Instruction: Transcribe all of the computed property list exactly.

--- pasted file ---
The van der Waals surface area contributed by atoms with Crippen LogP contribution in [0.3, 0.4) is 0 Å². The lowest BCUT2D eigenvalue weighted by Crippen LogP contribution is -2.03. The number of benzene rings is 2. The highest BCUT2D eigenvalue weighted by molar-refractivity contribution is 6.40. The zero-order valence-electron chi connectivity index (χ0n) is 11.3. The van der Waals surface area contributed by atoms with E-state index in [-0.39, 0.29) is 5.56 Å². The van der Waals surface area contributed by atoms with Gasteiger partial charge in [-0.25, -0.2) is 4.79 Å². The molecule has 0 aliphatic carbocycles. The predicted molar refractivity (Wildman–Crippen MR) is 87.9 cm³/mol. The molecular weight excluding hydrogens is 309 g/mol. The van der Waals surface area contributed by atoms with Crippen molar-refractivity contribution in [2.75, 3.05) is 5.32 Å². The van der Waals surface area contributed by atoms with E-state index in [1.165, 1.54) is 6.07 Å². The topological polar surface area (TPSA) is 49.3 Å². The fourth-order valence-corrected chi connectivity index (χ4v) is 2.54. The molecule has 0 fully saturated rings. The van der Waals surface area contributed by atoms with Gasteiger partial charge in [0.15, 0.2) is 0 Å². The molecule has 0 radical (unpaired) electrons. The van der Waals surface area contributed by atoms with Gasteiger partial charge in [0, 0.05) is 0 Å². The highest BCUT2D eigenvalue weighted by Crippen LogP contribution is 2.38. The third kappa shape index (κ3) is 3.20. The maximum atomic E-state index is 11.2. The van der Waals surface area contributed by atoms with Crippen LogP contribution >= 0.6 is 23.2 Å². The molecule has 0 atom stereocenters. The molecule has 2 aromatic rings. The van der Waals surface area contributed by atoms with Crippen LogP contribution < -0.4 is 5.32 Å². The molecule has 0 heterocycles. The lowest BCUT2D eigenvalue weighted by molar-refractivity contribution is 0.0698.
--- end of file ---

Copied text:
The van der Waals surface area contributed by atoms with Crippen LogP contribution in [0.3, 0.4) is 0 Å². The lowest BCUT2D eigenvalue weighted by Crippen LogP contribution is -2.03. The number of benzene rings is 2. The highest BCUT2D eigenvalue weighted by molar-refractivity contribution is 6.40. The zero-order valence-electron chi connectivity index (χ0n) is 11.3. The van der Waals surface area contributed by atoms with E-state index in [-0.39, 0.29) is 5.56 Å². The van der Waals surface area contributed by atoms with Gasteiger partial charge in [-0.25, -0.2) is 4.79 Å². The molecule has 0 aliphatic carbocycles. The predicted molar refractivity (Wildman–Crippen MR) is 87.9 cm³/mol. The molecular weight excluding hydrogens is 309 g/mol. The van der Waals surface area contributed by atoms with Crippen molar-refractivity contribution in [2.75, 3.05) is 5.32 Å². The van der Waals surface area contributed by atoms with E-state index in [1.165, 1.54) is 6.07 Å². The topological polar surface area (TPSA) is 49.3 Å². The fourth-order valence-corrected chi connectivity index (χ4v) is 2.54. The molecule has 0 fully saturated rings. The van der Waals surface area contributed by atoms with Gasteiger partial charge in [0.15, 0.2) is 0 Å². The molecule has 0 radical (unpaired) electrons. The van der Waals surface area contributed by atoms with Gasteiger partial charge in [0, 0.05) is 0 Å². The highest BCUT2D eigenvalue weighted by Crippen LogP contribution is 2.38. The third kappa shape index (κ3) is 3.20. The maximum atomic E-state index is 11.2. The van der Waals surface area contributed by atoms with Crippen LogP contribution >= 0.6 is 23.2 Å². The molecule has 0 atom stereocenters. The molecule has 2 aromatic rings. The van der Waals surface area contributed by atoms with Crippen LogP contribution < -0.4 is 5.32 Å². The molecule has 0 heterocycles. The lowest BCUT2D eigenvalue weighted by molar-refractivity contribution is 0.0698.